Right to collect

Heike Vibrans heike at COLPOS.COLPOS.MX
Thu Sep 26 12:06:52 CDT 2002


I stumbled over the following assertion of Anita, which
she correctly said was a different issue, but which I am
curious to hear opinions about.

"Anita F. Cholewa" <chole001 at UMN.EDU> wrote:
"I am not trying to be
elitist and I do recognize that parataxonomists (or
amateurs if you prefer) contribute greatly to systematics
(I don't believe anyone has a "right" to collect
however--different issue)."

I have always felt the the use (not the abuse) of
wildgrowing plants and animals for personal reasons is a
basic human right.

In large parts of the world the collection of wild plants
is either an integral part earning a livelyhood (for
example in rural areas here in Mexico) or a longstanding
tradition (many parts of Europe). That is, I have a right
to go out to the forest or whatever, and gather a bunch of
pretty flowers for my living room, pick some Chenopodium
or Amaranthus or mushrooms for a nice sidedish or, yes,
collect plants for my personal enjoyment. And nobody's
business, unless I want to enter the public arena by
describing new species; I do believe that the codes ought
to make deposition in a public institution obligatory for

The state has a right to prohibit collecting in designated
conservation areas, certain taxa that may be threatened or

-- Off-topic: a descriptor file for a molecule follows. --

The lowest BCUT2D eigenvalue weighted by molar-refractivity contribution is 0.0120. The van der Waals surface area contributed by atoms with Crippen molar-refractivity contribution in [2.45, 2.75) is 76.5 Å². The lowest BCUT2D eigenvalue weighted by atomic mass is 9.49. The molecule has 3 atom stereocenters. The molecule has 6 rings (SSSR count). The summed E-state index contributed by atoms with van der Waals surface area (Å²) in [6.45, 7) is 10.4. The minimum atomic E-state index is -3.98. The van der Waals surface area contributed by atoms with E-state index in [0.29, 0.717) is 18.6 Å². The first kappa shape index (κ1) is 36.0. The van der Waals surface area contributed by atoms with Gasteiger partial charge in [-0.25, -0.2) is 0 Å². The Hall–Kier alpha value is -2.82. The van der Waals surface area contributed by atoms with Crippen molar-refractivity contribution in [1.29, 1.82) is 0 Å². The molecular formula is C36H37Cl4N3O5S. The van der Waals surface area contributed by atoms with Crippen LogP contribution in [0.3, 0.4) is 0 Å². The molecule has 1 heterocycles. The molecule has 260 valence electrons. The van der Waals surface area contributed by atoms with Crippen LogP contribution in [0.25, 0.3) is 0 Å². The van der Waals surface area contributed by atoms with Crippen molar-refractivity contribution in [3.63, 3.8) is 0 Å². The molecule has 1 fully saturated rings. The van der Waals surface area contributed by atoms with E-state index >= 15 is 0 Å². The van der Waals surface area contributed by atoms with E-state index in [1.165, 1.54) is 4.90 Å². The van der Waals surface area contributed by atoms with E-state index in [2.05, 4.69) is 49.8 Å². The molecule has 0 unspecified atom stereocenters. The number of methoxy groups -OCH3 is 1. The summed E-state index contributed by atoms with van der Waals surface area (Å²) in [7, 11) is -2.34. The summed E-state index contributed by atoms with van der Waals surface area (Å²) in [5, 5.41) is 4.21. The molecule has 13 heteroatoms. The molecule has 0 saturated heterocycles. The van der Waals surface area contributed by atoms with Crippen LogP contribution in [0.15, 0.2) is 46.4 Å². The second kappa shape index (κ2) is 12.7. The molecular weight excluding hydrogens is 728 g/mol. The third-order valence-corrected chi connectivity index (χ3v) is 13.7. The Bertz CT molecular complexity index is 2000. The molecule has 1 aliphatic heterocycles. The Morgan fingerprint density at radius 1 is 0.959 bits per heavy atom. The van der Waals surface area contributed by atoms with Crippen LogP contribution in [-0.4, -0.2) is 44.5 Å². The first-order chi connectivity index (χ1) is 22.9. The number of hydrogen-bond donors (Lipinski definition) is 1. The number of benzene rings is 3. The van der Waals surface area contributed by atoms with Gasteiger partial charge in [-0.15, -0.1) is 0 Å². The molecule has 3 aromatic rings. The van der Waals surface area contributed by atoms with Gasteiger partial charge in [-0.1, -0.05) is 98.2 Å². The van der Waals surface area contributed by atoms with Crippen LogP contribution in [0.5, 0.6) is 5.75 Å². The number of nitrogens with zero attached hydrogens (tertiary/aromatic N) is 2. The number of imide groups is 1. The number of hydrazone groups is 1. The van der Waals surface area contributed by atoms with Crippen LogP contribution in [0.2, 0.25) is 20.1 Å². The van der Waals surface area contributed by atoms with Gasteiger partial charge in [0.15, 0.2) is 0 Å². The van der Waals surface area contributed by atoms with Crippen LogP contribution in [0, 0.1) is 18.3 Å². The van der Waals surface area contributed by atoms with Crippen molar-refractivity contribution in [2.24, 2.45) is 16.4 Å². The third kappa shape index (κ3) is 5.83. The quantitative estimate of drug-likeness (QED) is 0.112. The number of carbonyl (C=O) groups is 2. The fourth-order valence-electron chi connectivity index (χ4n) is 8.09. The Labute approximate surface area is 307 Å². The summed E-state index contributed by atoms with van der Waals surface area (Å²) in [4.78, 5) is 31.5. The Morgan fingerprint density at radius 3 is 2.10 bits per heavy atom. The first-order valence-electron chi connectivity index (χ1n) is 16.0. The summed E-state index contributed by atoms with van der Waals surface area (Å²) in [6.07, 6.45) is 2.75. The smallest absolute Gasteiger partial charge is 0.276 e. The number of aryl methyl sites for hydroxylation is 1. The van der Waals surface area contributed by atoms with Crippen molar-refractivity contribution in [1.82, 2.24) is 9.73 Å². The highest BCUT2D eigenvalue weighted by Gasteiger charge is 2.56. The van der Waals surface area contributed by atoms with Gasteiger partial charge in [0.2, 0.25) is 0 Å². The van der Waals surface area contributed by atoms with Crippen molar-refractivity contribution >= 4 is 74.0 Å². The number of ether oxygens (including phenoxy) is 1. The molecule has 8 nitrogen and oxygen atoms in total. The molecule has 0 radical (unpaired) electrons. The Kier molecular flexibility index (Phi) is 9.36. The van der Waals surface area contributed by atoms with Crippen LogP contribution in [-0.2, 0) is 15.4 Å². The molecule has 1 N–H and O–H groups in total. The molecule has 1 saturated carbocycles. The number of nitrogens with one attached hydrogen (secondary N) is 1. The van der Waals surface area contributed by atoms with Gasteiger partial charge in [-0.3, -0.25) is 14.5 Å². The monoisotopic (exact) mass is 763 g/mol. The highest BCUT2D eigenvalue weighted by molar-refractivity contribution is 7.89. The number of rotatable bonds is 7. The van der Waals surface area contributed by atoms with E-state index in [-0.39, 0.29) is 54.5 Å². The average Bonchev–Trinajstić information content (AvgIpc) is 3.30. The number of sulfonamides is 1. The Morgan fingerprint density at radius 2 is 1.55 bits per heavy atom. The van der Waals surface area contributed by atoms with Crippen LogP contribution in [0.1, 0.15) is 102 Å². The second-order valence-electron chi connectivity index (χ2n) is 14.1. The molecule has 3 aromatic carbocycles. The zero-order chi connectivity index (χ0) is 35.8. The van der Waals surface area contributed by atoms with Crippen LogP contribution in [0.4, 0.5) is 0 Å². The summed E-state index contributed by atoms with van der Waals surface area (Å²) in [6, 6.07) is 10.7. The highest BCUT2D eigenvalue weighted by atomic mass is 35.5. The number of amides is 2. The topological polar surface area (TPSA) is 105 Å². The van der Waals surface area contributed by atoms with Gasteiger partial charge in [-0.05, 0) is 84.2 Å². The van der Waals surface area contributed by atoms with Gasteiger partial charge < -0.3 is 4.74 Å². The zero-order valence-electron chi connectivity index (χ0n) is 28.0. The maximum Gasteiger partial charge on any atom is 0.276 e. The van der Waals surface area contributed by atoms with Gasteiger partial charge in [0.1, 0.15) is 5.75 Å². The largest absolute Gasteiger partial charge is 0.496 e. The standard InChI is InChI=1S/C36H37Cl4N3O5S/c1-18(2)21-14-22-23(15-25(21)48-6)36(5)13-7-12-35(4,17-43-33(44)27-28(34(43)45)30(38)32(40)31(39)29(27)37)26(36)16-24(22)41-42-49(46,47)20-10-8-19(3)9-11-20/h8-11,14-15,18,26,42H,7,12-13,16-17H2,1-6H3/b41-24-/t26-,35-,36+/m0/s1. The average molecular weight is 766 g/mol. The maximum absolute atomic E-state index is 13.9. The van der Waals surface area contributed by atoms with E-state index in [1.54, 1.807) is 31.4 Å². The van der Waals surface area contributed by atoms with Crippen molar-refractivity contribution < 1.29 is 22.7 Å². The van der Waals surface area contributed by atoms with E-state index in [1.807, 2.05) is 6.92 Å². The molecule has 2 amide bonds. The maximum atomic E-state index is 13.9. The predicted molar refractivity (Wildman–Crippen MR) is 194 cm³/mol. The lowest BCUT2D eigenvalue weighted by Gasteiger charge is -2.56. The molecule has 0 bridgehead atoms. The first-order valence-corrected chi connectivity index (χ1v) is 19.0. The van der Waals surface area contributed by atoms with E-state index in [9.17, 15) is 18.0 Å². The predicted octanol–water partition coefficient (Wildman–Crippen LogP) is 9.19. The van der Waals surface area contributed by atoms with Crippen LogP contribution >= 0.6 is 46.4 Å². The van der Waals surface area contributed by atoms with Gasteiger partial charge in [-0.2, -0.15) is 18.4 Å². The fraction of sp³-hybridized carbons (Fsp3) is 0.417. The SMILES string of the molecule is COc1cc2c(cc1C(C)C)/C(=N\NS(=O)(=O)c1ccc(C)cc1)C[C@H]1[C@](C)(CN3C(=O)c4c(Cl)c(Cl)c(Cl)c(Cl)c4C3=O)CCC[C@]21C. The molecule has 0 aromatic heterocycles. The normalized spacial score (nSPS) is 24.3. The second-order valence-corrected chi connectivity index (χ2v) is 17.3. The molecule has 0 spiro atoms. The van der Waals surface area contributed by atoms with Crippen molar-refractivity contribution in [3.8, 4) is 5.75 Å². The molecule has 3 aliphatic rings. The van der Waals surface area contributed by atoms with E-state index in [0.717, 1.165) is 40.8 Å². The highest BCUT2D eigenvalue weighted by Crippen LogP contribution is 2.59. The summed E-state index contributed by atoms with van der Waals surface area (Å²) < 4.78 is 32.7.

otherwise noteworthy, and to regulate commercial activity;
but I don't think blanket prohibitions would be correct.
Some countries require collecting permits for scientific
collecting, mainly because of biopiracy concerns, but this
is borderline for my taste, as it can criminalize
well-meaning amateurs. By the way, these kind of permits
are generally required in countries that do not have many
amateurs. In countries with an amateur tradition such as
Germany such a law would be politically impossible. One of
the reasons why the flora and fauna of Europe is probably
the best-known in the world, is the large number of
amateurs there, of course many with private collections.

I don't really see the qualitative difference of a farmer
collecting food or fuel or medicine and I myself
collecting for my personal reasons - the effect on the
vegetation is probably less with my own collection. Even
if it gets lost afterwards. The value added to a amateur
collection over, say, those same plants as decoration for
the living room is basically the collectors time and
effort for conservation and documentation, and I do
believe that individuals have a right to dispose of this
in any way they see fit. Of course, so much better if they
decide to donate this time and effort to the public good,
and many do, but if they don't want to ... that is their
or their heir's decision. (I would like to add that
nowadays most of my collections, with the exception of a
small reference collection for convenience, go to
institutions, because I have the good fortune get paid for
what I like to do. If that were not so, I would probably
have a private collection as well). So, I was wondering
what the general thinking on the "right to collect" is on
this list.


Dra. Heike Vibrans L.
Laboratorio de Etnobotánica
Especialidad de Botánica
Colegio de Postgraduados en Ciencias Agrícolas
km 35.5 carr. México-Texcoco
53230 Montecillo
Estado de México, Mexico

Tel. +52 (595) 95 20 200 Ext. 1335 (directo), 1331
(secretaria), 1330 (dirección)
Fax. +52 (595) 95 20 247
Correo electrónico: heike at colpos.colpos.mx (trabajo)
heikev at prodigy.net.mx (casa)

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